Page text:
Wednesday, April 24, 2024

Extending Section 702 of FISA


Section 701(b)(4) is amended[…] by inserting after subparagraph (D) the following new subparagraph[…] any other service provider who has access to equipment that is being or may be used to transmit or store wire or electronic communications[…]

Elizabeth Goitein:

Buried in the Section 702 reauthorization bill (RISAA) passed by the House on Friday is the biggest expansion of domestic surveillance since the Patriot Act.


If the bill becomes law, any company or individual that provides ANY service whatsoever may be forced to assist in NSA surveillance, as long as they have access to equipment on which communications are transmitted or stored—such as routers, servers, cell towers, etc.

That sweeps in an enormous range of U.S. businesses that provide wifi to their customers and therefore have access to equipment on which communications transit. Barber shops, laundromats, fitness centers, hardware stores, dentist’s offices… the list goes on and on.


None of these people or businesses would be allowed to tell anyone about the assistance they were compelled to provide.


The NSA, having wholesale access to domestic communications on an unprecedented scale, would then be on the “honor system” to pull out and retain only the communications of approved foreign targets.

Edward Snowden (via Hacker News):

The NSA is just days from taking over the internet, and it’s not on the front page of any newspaper--because no one has noticed.


President Biden on Saturday signed legislation reauthorizing a key U.S. surveillance law after divisions over whether the FBI should be restricted from using the program to search for Americans’ data nearly forced the statute to lapse.

Barely missing its midnight deadline, the Senate had approved the bill by a 60-34 vote hours earlier with bipartisan support, extending for two years the program known as Section 702 of the Foreign Intelligence Surveillance Act.


One of the major changes detractors had proposed centered around restricting the FBI’s access to information about Americans through the program. Though the surveillance tool only targets non-Americans in other countries, it also collects communications of Americans when they are in contact with those targeted foreigners. Sen. Dick Durbin, the No. 2 Democrat in the chamber, had been pushing a proposal that would require U.S. officials to get a warrant before accessing American communications.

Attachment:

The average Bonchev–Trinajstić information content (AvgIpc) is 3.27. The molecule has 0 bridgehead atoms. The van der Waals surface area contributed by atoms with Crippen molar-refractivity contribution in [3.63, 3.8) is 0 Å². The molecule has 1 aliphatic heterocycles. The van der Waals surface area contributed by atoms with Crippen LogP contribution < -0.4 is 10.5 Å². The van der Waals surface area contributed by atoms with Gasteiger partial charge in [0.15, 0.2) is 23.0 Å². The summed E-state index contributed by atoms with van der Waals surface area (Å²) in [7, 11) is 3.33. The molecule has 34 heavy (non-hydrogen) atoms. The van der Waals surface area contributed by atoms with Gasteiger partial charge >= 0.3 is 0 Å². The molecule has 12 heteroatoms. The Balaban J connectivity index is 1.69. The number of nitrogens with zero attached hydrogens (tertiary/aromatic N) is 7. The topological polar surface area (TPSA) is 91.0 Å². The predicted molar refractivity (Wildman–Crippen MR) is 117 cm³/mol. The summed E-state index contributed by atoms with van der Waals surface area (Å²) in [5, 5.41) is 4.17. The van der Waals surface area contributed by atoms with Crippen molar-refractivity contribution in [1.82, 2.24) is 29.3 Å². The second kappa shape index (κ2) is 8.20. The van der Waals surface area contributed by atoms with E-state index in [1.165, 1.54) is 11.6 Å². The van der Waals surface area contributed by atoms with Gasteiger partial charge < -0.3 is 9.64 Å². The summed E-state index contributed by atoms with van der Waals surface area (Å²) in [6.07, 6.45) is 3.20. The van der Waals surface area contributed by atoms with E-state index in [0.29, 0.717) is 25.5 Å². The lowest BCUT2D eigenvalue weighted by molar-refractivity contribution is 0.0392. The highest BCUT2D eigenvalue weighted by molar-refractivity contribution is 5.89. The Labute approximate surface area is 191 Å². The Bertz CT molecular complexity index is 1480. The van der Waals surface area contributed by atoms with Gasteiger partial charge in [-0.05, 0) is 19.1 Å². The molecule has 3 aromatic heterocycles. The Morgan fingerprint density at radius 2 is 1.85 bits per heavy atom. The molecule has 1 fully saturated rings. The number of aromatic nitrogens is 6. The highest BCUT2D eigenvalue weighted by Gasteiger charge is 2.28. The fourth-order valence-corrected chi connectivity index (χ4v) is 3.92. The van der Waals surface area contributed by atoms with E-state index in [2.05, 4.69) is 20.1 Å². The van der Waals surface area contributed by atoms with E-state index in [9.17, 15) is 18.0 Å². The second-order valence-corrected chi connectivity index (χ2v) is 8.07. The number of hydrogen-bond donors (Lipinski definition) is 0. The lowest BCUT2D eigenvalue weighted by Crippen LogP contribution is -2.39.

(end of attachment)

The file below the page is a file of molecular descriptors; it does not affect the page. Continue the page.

Elizabeth Goitein:

It’s a gift to any president who may wish to spy on political enemies, journalists, ideological opponents, etc.

Update (2024-04-26): Richie Koch:

This article examines some of the most important privacy legislation and law enforcement policies in the US and how they impact privacy online.

Update (2024-05-10): Matt Novak (via Hacker News):

But an internal FBI email, leaked to Wired on Wednesday, may accidentally reveal how the federal law enforcement agency plans to overstep the spirit of the law, while technically maintaining the letter of the law.


Wired spoke with Rep. Zoe Lofgren, a Democrat from California who notes this newly leaked email “directly contradicts earlier assertions” by the FBI when the agency was trying to get the law reauthorized.

Update (2024-05-15): Tim Cushing:

Rather than acknowledge the near-miss, the deputy director went the other way, insisting the best way to demonstrate the real-world value of warrantless access is to engage in even more warrantless access. Abbate’s email is couched in language that suggests analysts should do all they can to ensure they don’t violate internal policies or FISA-ordered restrictions. But it still encourages FBI agents to “look for” reasons to obtain US persons’ communications, which suggests at least some caution should be thrown to the wind if necessary.


But there’s another reason the FBI shouldn’t be encouraging more use of a program that has been abused incessantly since its inception: more use means more opportunities for abuse. That’s just the way things are. There’s no getting around it. While it may result in a smaller overall percentage of abusive searches, it will result in more total abusive searches. You would hope an agency that nearly got hit with a warrant requirement would show a bit more caution as it moved forward, rather than send out a “do as many searches as you can” email to FBI analysts with access to 702 collections.


So, there’s no telling how many searches are actually being performed. The FBI has only been reporting these numbers for three years and it has already changed its “counting methodology” once. That could mean internal and external restrictions have actually resulted in less access to US person’s communication. Or it could mean analysts are accessing these communications just as often as they did in 2001, but have found a way to report these numbers to make it look as though the agency has reined in this access a bit. Then again, it might mean the FBI is doing more but reporting less by bundling searches to lower the total number of searches while giving it access to a greater number of communications. And there’s no way we’ll ever know what the FBI is actually doing without an outside audit of its Section 702 activities, something the agency is likely to oppose, obstruct, and otherwise delay from being made public.

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